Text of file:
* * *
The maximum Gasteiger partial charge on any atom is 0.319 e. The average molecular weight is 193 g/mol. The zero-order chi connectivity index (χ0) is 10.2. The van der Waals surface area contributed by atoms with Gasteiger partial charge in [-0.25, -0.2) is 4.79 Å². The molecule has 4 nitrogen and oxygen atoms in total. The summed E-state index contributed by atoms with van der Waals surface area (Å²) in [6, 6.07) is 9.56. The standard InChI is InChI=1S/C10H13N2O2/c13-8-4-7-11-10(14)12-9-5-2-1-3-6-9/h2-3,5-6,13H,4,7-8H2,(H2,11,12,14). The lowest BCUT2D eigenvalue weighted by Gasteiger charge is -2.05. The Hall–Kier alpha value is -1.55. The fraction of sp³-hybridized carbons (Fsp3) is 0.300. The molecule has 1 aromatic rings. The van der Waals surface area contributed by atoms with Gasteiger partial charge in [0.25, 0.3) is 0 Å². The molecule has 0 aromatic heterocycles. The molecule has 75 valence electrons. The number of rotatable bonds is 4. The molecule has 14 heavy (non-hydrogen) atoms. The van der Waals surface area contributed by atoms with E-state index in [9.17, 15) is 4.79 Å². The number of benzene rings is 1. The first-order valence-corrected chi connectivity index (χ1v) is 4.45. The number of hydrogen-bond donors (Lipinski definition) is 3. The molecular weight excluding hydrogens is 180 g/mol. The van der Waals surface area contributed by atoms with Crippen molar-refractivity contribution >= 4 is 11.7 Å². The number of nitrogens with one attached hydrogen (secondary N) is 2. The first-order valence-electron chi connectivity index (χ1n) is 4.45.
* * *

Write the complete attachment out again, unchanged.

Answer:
The maximum Gasteiger partial charge on any atom is 0.319 e. The average molecular weight is 193 g/mol. The zero-order chi connectivity index (χ0) is 10.2. The van der Waals surface area contributed by atoms with Gasteiger partial charge in [-0.25, -0.2) is 4.79 Å². The molecule has 4 nitrogen and oxygen atoms in total. The summed E-state index contributed by atoms with van der Waals surface area (Å²) in [6, 6.07) is 9.56. The standard InChI is InChI=1S/C10H13N2O2/c13-8-4-7-11-10(14)12-9-5-2-1-3-6-9/h2-3,5-6,13H,4,7-8H2,(H2,11,12,14). The lowest BCUT2D eigenvalue weighted by Gasteiger charge is -2.05. The Hall–Kier alpha value is -1.55. The fraction of sp³-hybridized carbons (Fsp3) is 0.300. The molecule has 1 aromatic rings. The van der Waals surface area contributed by atoms with Gasteiger partial charge in [0.25, 0.3) is 0 Å². The molecule has 0 aromatic heterocycles. The molecule has 75 valence electrons. The number of rotatable bonds is 4. The molecule has 14 heavy (non-hydrogen) atoms. The van der Waals surface area contributed by atoms with E-state index in [9.17, 15) is 4.79 Å². The number of benzene rings is 1. The first-order valence-corrected chi connectivity index (χ1v) is 4.45. The number of hydrogen-bond donors (Lipinski definition) is 3. The molecular weight excluding hydrogens is 180 g/mol. The van der Waals surface area contributed by atoms with Crippen molar-refractivity contribution >= 4 is 11.7 Å². The number of nitrogens with one attached hydrogen (secondary N) is 2. The first-order valence-electron chi connectivity index (χ1n) is 4.45.